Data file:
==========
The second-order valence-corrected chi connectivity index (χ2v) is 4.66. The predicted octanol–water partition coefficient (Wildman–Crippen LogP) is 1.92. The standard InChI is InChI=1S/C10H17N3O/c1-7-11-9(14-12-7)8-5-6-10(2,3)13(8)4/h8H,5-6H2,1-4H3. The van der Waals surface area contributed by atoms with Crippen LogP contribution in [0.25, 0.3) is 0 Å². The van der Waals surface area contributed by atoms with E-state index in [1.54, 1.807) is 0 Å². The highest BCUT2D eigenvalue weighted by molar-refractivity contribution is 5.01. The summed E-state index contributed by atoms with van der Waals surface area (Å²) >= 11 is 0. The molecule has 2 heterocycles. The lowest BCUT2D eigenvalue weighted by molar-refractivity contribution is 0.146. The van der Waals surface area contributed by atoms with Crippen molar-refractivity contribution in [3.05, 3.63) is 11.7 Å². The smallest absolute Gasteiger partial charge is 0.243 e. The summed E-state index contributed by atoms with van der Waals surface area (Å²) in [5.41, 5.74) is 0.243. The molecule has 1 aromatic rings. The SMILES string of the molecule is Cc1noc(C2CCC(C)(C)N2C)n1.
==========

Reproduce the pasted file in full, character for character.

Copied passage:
The second-order valence-corrected chi connectivity index (χ2v) is 4.66. The predicted octanol–water partition coefficient (Wildman–Crippen LogP) is 1.92. The standard InChI is InChI=1S/C10H17N3O/c1-7-11-9(14-12-7)8-5-6-10(2,3)13(8)4/h8H,5-6H2,1-4H3. The van der Waals surface area contributed by atoms with Crippen LogP contribution in [0.25, 0.3) is 0 Å². The van der Waals surface area contributed by atoms with E-state index in [1.54, 1.807) is 0 Å². The highest BCUT2D eigenvalue weighted by molar-refractivity contribution is 5.01. The summed E-state index contributed by atoms with van der Waals surface area (Å²) >= 11 is 0. The molecule has 2 heterocycles. The lowest BCUT2D eigenvalue weighted by molar-refractivity contribution is 0.146. The van der Waals surface area contributed by atoms with Crippen molar-refractivity contribution in [3.05, 3.63) is 11.7 Å². The smallest absolute Gasteiger partial charge is 0.243 e. The summed E-state index contributed by atoms with van der Waals surface area (Å²) in [5.41, 5.74) is 0.243. The molecule has 1 aromatic rings. The SMILES string of the molecule is Cc1noc(C2CCC(C)(C)N2C)n1.